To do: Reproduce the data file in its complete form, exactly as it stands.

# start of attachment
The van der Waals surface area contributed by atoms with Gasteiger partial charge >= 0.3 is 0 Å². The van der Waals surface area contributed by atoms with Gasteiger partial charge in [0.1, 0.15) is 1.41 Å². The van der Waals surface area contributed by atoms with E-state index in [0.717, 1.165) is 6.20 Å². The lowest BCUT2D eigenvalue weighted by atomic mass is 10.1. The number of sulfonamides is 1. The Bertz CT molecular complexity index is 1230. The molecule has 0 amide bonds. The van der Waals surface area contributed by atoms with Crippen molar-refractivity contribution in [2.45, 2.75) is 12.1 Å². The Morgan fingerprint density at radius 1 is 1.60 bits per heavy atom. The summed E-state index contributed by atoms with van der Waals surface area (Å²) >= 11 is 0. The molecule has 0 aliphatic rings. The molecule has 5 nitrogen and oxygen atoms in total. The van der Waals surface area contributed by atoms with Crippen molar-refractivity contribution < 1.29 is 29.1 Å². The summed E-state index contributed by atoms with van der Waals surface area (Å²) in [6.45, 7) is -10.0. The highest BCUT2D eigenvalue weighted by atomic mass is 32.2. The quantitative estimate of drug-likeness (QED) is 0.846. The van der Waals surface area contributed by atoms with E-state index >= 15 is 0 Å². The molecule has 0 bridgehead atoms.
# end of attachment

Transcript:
The van der Waals surface area contributed by atoms with Gasteiger partial charge >= 0.3 is 0 Å². The van der Waals surface area contributed by atoms with Gasteiger partial charge in [0.1, 0.15) is 1.41 Å². The van der Waals surface area contributed by atoms with E-state index in [0.717, 1.165) is 6.20 Å². The lowest BCUT2D eigenvalue weighted by atomic mass is 10.1. The number of sulfonamides is 1. The Bertz CT molecular complexity index is 1230. The molecule has 0 amide bonds. The van der Waals surface area contributed by atoms with Crippen molar-refractivity contribution in [2.45, 2.75) is 12.1 Å². The Morgan fingerprint density at radius 1 is 1.60 bits per heavy atom. The summed E-state index contributed by atoms with van der Waals surface area (Å²) >= 11 is 0. The molecule has 0 aliphatic rings. The molecule has 5 nitrogen and oxygen atoms in total. The van der Waals surface area contributed by atoms with Crippen molar-refractivity contribution < 1.29 is 29.1 Å². The summed E-state index contributed by atoms with van der Waals surface area (Å²) in [6.45, 7) is -10.0. The highest BCUT2D eigenvalue weighted by atomic mass is 32.2. The quantitative estimate of drug-likeness (QED) is 0.846. The van der Waals surface area contributed by atoms with E-state index >= 15 is 0 Å². The molecule has 0 bridgehead atoms.